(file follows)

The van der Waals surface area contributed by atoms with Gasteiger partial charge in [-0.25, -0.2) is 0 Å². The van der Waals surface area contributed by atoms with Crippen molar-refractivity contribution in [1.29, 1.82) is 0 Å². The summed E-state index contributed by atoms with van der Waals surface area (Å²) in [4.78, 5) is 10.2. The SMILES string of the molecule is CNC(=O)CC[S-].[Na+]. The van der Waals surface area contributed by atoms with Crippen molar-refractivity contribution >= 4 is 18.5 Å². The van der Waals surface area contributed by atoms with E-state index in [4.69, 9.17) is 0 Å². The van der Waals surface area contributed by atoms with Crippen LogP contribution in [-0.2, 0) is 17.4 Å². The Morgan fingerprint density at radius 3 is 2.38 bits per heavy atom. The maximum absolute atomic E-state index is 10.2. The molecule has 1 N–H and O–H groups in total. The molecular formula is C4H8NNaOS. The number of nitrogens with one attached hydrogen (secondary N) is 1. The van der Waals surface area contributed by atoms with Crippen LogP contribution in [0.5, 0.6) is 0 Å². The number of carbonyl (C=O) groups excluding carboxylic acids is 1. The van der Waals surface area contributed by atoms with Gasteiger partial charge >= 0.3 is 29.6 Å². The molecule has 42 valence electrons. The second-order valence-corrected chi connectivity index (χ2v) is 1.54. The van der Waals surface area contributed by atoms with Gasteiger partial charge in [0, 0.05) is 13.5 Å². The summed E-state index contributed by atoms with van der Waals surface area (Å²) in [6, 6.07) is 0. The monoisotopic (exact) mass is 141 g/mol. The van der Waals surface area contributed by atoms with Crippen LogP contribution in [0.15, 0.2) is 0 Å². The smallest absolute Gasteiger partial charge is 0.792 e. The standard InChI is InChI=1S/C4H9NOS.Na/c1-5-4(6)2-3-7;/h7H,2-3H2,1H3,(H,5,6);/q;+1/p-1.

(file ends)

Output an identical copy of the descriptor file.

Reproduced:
The van der Waals surface area contributed by atoms with Gasteiger partial charge in [-0.25, -0.2) is 0 Å². The van der Waals surface area contributed by atoms with Crippen molar-refractivity contribution in [1.29, 1.82) is 0 Å². The summed E-state index contributed by atoms with van der Waals surface area (Å²) in [4.78, 5) is 10.2. The SMILES string of the molecule is CNC(=O)CC[S-].[Na+]. The van der Waals surface area contributed by atoms with Crippen molar-refractivity contribution >= 4 is 18.5 Å². The van der Waals surface area contributed by atoms with E-state index in [4.69, 9.17) is 0 Å². The van der Waals surface area contributed by atoms with Crippen LogP contribution in [-0.2, 0) is 17.4 Å². The Morgan fingerprint density at radius 3 is 2.38 bits per heavy atom. The maximum absolute atomic E-state index is 10.2. The molecule has 1 N–H and O–H groups in total. The molecular formula is C4H8NNaOS. The number of nitrogens with one attached hydrogen (secondary N) is 1. The van der Waals surface area contributed by atoms with Crippen LogP contribution in [0.5, 0.6) is 0 Å². The number of carbonyl (C=O) groups excluding carboxylic acids is 1. The van der Waals surface area contributed by atoms with Gasteiger partial charge >= 0.3 is 29.6 Å². The molecule has 42 valence electrons. The second-order valence-corrected chi connectivity index (χ2v) is 1.54. The van der Waals surface area contributed by atoms with Gasteiger partial charge in [0, 0.05) is 13.5 Å². The summed E-state index contributed by atoms with van der Waals surface area (Å²) in [6, 6.07) is 0. The monoisotopic (exact) mass is 141 g/mol. The van der Waals surface area contributed by atoms with Crippen LogP contribution in [0.15, 0.2) is 0 Å². The smallest absolute Gasteiger partial charge is 0.792 e. The standard InChI is InChI=1S/C4H9NOS.Na/c1-5-4(6)2-3-7;/h7H,2-3H2,1H3,(H,5,6);/q;+1/p-1.